A History of Black People in Wales, Britain and beyond

A brief reading list of publications and materials relating to the history of black people in Wales, Britain and beyond.

Published Works

William A. Hall – Slavery in the United States of America: personal narrative of the sufferings and escape of William A. Hall, fugitive slave, now a resident in the town of Cardiff (Cardiff, 1862)
A slave-narrative written by William Hall a Cardiff resident who had escaped slavery in the United States. Recently made available online by Cardiff University Library and Archives.

Alan Llwyd – Cymru Ddu: Hanes pobl dduon Cymru = Black Wales: a history of black Welsh people (Cardiff, 2005).
A recent history of black Welsh people.

Kathleen Chater – Untold Histories: Black people in England and Wales during the period of the British slave trade, c.1660-1807 (Manchester, 2009).
A comprehensive study of the experience of black people in England and Wales during the period of the slave trade that challenges many commonly held assumptions.

Peter Fryer – Staying Power: The History of Black People in Britain (London, 2010).
A ground-breaking history of black people in Britain.

David Olusoga – Black and British: a Forgotten History (London, 2016).
The highly acclaimed recent history of the black British experience.

Ron Ramdin – The Making of the Black Working Class in Britain (London, 2017).
Important history recounts the emergence of a black working class in Britain from the 16th century onwards and the history of black working class struggles during the twentieth century.

Beverly Bryan, Stella Dadize and Suzanne Scafe – The Heart of the Race: Black Women’s Lives in Britain (London, 1985
An influential work on black women’s collective experience in Britain.

Colin Grant – Homecoming: Voices of the Windrush Generation (London, 2019).
An oral history of the Windrush generation.

Charlotte Williams et al (Eds.) – A Tolerant Nation? Revisiting Ethnic Diversity in a Devolved Wales (Cardiff 2015).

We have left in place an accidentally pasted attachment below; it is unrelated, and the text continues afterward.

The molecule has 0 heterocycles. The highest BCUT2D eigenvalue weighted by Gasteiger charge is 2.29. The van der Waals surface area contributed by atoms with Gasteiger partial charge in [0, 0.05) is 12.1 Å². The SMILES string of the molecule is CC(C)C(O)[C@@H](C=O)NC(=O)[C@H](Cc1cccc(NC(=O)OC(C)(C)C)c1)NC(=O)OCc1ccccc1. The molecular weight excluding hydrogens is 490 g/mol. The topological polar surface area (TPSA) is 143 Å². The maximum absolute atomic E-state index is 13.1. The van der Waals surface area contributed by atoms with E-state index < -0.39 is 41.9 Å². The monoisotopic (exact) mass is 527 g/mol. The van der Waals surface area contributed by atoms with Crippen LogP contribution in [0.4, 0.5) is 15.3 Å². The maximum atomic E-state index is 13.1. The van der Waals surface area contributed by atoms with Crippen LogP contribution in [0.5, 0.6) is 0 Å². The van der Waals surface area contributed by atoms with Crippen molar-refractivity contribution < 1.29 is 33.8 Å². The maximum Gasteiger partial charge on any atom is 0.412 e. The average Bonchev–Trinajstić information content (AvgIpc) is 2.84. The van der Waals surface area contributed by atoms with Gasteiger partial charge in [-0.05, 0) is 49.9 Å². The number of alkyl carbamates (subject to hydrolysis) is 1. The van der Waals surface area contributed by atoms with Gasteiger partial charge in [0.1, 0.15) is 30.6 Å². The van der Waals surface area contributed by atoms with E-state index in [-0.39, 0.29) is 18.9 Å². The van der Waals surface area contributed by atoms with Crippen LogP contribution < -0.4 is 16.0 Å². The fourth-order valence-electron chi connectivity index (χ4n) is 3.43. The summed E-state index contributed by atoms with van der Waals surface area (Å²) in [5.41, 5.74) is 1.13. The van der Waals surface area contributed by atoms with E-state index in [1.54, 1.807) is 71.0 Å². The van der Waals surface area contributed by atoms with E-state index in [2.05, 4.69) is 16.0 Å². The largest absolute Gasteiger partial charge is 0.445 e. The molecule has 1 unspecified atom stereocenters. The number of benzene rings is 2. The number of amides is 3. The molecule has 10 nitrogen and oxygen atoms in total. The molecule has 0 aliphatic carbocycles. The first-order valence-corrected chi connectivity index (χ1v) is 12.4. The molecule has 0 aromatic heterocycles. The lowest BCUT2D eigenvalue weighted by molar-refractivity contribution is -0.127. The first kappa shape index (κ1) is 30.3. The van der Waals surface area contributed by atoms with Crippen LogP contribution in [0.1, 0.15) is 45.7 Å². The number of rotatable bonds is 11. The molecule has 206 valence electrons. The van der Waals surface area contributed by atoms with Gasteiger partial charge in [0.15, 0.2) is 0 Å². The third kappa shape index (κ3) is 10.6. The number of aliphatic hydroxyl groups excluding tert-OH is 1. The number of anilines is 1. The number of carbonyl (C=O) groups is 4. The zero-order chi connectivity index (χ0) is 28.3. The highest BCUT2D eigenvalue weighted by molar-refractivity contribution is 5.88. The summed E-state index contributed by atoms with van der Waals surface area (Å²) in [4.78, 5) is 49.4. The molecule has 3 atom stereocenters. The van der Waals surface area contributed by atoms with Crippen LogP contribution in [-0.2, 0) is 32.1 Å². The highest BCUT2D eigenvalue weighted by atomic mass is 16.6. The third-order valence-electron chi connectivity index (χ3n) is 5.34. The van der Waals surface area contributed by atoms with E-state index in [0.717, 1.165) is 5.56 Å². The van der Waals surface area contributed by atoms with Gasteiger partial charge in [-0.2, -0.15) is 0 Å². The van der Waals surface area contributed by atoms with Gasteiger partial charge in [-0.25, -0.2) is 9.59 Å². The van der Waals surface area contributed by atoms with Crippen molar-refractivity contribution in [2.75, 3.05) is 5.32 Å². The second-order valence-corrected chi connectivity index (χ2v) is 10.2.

An interdisciplinary collection examining issues of race, ethnic diversity and tolerance in Wales.

Hakim Adi (Ed.) – Black British History: New Perspectives from Roman Times to the Present Day (London, 2019).
New approaches on black British history with essays on the black experience in Britain from the 16th century to the present day.

C. L. R. James – The Black Jacobins: Touissant L’Overture and the San Domingo Revolution (London, 2001).
C. L. R. James’s classic history of the Haitian Revolution and its role in world history.

Chris Evans – Slave Wales: The Welsh and Atlantic Slavery 1660-1850 (Cardiff, 2010).
A history of Wales’s role in Atlantic slavery.

Rob Waters – Thinking Black: Britain 1965-1985 (Berkeley, 2019).
A history of black radicalism in Britain from the 1960s to the 1980s.

Martin Luther King Jr; Cornell West (ed.) – The Radical King (Boston, 2015).
An edited collection of Martin Luther King’s speeches restoring King’s political radicalism to his often-sanitised legacy.

Malcom X – The Autobiography of Malcolm X (London, 1966).
The influential autobiography of one of black radicalism’s greatest intellectuals and activists.

Paul Gilroy – The Black Atlantic: Modernity and Double Consciousness (London, 1993).
A ground-breaking history of the development of a Black Atlantic culture and experience.

Kehinde Andrews – Back to Black: Retelling Black Radicalism for the 21st Century (London, 2019).
A new, challenging history of black radical politics.

Stephen Bourne – Black Poppies: Britain’s Black Community and the Great War (Stroud, 2019).
A history of black British communities’ role and experiences during the First World War.

Elizabeth Williams – The Politics of Race in Britain and South Africa: Black British Solidarity and the Anti-Apartheid Struggle (London, 2012).
A history of the role played by black British communities in the anti-apartheid movement.

Walter Rodney – How Europe Underdeveloped Africa (London, 1978).
The influential work by the Guyanese historian, political activist and academic Walter Rodney.

Archives

Jazz Heritage Wales Archive (GB 0210 JAZZLES)
Jazz Heritage Wales is a multi-media collection which focuses on the contribution made by Wales to British jazz culture. It also emphasises some of the lesser-know aspects of Wales’ jazz heritage, such as the role played by women jazz musicians and the influence of African-American music within Welsh jazz. The archive reflects its wide-ranging involvement in the field of contemporary and historical jazz music.

Wales Anti-Apartheid Movement Papers (GB 0210 WAAM)
The Wales Anti-Apartheid Movement was established in 1981 to inform the people of Wales about apartheid and to campaign for action to bring the system of apartheid to an end. The collection comprises records relating to the Movement’s activity and administration, including various committee papers and details of campaigns and boycotts.

Welsh Committee Against Racialism Papers (GB 0210 WELRAC)
The Welsh Committee Against Racialism was established as a broad-based representative body, drawn from various political, labour and cultural movements and organisations, in 1976 to coordinate the movement against racism in Wales. The collection comprises the administrative records of the Committee (1976-1980).